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Tossing Pebbles in the Stream

This blog is my place to sit and toss pebbles into the stream. The stream of Life relentlessly passing before us. We can affect it little. For the most part I just watch it passing and follow the flow. Occasionally, I need to comment on its passing, tossing a pebble at it to enjoy the ripple affect upon Life's surface.

Saturday, December 30, 2006

HYPOCRACY AND VENGEANCE

No one should take a delight in the execution of Sadaam Hussein, particularly among Americans. There is no doubt that his rule of Iraq was a self serving and cruel one that saw privilege for some Iraqis and exploitation of others, mainly Kurds and Shia Muslims. HE WAS THROUGHOUT HIS CAREER AMERICA'S MAN. He was supported with CIA help in gaining power and remained in power with the support of the US government over the years. He served US interests as a secure source of oil and as a bastion against Communism over the years. Historian,Juan Cole summarizes this sad history in his blog entry for today http://juancole.com/

His fate was sealed from the moment of his capture. His trial for war crimes should have been at an international tribunal but the US hostility to the International Criminal Court prevented him being sent there. US politician have reason to fear that they may find themselves tried for war crimes before this court, justifiably so. For the rest of their lives members of the Bush administration will be fearful of any travel abroad as they may be subject to arrest. The Americans allowed a kangeroo court with dubious legal procedures to be given the task of legitimating his murder. The US assured this by making the death penalty part of the political system they set up in Iraq to join the few counties in the World that still have the death penalty as part of their judical system. No one should mistake the death of this unpeasant man with Justice. It was vengence for some Iraqi's and the hypocrical disposal of "their man" who had become an embarassment and threat to the security of US oil interests in the middle east.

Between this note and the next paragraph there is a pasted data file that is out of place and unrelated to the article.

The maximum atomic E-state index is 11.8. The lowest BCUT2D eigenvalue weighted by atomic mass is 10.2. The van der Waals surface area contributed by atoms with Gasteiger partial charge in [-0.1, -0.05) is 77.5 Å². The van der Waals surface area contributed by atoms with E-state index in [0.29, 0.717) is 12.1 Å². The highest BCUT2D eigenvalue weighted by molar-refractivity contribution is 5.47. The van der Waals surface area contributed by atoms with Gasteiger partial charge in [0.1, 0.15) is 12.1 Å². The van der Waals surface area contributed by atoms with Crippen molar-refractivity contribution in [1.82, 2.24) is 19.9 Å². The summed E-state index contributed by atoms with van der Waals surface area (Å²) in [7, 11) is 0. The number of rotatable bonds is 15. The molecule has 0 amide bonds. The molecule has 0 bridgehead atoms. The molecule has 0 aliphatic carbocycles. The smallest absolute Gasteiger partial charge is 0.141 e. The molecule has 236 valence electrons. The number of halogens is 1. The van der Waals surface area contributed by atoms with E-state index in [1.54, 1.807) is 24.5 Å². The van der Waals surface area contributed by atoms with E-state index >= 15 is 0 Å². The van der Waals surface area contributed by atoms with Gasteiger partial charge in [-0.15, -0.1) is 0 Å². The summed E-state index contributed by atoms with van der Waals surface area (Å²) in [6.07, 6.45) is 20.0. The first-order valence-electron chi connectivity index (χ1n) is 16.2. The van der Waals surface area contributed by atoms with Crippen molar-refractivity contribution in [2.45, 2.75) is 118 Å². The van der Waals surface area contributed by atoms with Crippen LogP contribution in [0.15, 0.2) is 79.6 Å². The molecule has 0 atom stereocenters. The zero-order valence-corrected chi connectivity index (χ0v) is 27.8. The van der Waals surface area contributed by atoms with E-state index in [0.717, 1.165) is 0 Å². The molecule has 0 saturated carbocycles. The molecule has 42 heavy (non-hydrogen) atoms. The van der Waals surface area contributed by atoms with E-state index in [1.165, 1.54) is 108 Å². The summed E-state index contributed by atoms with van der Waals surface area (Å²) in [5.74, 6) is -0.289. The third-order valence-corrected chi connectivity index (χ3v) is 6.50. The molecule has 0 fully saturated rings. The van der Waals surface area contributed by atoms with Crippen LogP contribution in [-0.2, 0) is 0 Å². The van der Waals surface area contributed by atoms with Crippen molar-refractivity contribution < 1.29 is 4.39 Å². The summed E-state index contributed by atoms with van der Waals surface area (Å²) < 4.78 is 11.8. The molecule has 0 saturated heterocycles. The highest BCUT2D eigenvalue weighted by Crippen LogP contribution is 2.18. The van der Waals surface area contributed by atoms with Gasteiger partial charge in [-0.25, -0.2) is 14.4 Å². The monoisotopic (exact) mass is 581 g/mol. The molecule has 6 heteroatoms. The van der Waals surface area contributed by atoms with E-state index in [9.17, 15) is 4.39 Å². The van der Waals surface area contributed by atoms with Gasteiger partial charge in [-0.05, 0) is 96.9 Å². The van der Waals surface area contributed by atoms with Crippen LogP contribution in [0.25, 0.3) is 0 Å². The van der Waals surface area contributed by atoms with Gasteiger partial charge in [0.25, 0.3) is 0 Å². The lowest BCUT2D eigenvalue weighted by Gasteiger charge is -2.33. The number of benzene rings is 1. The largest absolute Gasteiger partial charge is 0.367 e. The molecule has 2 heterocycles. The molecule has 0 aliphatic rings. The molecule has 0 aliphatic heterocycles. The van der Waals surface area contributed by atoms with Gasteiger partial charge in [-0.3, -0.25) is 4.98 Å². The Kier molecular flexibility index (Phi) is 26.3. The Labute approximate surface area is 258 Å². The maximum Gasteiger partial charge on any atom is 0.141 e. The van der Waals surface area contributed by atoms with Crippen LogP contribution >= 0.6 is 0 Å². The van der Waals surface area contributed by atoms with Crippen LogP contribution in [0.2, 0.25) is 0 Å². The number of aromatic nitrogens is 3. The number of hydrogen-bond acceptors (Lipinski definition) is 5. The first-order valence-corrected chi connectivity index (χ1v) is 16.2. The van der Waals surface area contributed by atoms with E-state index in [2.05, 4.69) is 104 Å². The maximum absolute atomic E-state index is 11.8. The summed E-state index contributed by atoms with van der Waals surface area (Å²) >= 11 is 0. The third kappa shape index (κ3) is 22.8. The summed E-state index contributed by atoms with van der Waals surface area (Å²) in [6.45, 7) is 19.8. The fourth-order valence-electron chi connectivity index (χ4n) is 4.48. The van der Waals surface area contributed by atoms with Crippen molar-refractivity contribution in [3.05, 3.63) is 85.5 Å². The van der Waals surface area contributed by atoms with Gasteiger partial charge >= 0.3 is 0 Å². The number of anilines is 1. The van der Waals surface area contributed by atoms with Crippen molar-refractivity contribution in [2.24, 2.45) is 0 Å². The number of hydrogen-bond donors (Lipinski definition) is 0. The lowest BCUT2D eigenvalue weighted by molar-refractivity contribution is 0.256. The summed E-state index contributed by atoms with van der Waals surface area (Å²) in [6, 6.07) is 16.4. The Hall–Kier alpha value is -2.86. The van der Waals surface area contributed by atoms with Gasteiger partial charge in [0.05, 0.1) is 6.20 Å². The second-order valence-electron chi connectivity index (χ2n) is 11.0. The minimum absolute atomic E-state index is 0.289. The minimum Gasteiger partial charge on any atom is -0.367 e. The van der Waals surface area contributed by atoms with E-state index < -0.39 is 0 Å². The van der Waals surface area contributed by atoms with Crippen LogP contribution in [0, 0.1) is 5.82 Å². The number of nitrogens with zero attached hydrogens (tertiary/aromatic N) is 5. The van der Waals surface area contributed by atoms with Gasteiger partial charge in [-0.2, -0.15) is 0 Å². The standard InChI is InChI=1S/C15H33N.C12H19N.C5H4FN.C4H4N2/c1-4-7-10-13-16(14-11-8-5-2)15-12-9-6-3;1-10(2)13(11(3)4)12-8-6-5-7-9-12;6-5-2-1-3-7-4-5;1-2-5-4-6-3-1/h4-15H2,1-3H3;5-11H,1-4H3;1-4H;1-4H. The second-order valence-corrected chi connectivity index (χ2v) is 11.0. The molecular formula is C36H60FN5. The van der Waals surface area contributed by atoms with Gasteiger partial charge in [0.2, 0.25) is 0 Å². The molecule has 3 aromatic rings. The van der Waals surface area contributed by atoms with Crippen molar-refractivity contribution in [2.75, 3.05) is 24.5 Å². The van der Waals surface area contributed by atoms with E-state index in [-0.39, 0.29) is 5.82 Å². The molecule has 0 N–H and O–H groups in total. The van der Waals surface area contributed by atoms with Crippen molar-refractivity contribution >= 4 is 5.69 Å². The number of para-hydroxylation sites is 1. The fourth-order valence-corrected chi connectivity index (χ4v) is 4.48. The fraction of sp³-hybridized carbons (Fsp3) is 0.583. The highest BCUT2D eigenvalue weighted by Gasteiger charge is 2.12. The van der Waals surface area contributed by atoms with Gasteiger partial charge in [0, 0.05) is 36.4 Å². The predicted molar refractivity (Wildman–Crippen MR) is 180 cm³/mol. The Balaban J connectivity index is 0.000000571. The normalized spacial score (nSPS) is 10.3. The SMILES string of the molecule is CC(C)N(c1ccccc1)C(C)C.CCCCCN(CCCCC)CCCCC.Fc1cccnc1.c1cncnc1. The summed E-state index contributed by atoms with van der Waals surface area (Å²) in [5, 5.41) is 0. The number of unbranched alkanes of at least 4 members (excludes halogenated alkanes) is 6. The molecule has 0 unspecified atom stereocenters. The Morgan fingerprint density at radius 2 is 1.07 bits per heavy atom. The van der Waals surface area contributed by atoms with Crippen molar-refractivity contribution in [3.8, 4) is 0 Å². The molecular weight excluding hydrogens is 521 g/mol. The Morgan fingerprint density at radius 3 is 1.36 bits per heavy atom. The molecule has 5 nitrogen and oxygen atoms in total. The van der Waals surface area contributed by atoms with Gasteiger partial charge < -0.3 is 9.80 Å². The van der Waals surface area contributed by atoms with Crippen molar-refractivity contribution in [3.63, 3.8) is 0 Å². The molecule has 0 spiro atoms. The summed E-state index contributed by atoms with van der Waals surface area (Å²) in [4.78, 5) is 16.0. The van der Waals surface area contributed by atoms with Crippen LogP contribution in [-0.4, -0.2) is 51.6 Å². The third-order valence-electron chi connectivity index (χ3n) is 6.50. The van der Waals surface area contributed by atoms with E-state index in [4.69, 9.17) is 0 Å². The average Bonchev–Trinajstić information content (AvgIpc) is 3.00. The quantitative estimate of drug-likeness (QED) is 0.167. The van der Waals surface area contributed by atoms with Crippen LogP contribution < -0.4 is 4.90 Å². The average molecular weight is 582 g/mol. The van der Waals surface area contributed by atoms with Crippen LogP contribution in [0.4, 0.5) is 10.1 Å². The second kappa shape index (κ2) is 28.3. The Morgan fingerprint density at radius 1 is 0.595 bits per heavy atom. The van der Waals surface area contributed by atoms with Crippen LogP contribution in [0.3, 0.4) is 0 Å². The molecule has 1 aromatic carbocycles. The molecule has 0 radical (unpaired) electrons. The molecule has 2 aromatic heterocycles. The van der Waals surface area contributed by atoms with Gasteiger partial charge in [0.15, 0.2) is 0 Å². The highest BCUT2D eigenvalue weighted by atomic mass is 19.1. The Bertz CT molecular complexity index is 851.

Journalist Robert Fisk, who has reported on the Middle East for years writes more poignantly than I of the meaning of the death of Saddam Hussein and the culpability of others in the West, who have gotten away with it" http://news.independent.co.uk/world/fisk/article2112555.ece

The death of any person is a sad day not only for the loss of a life but also for what is says about those who tolerate state sanctioned murder. We all stand accused!

"No man is an island, entire of itself...any man's death diminishes me, because I am involved in mankind; and therefore never send to know for whom the bell tolls; it tolls for thee." (John Donne)

3 Comments:

At 10:38 a.m., Blogger judie said...

Gosh, Philip. Sometimes you really sound anti-American! You are of course entitled to your opinion, so I don't want to say any more, except Happy New Year. Hope all your wishes come true in 2007.

 
At 6:48 p.m., Blogger Dissenter said...

69 countries currently have death penalties. Amongst them are Iran, Saudi Arabia, Pakistan, and Iraq. The Americans did not change the existing penal code by giving Iraq something it did not already have: i.e. the death penalty. There was never any doubt of the guilt of Hussein, so in that sense, you are right, it was inevitable. There was a Mount Everest of documentary evidence of complicity beating a path to his office with his fingerprints all over it. That being said, the alternative to execution would have been life in prison, where he would be an object of continuing martyrship for his followers with civil consequences. He was a murderer plain and simple and there is no point in trying to trivialize what he did on some greater political scale (ie. worked for Americans)or on some forum basis (should have been the international court). None of that alters the facts concerning Hussein's acts of murder. I find it astonishing under these circumstances that you could describe his exection as murder. Murder is the unlawful taking of an innocent life. He had a long trial and a lot of lawyers (including Ramsey Clark)so his execution was not unlawful, nor was he an innocent. Now, if you want to turn around and accuse Americans of murder, that is different thing, but their role in this does not condone Hussein's murders.

 
At 5:13 p.m., Blogger Peggy said...

will avoid this hot topic and just ask how you are. Hope your eye is not giving you problems and that you get your stitches out soon.

 

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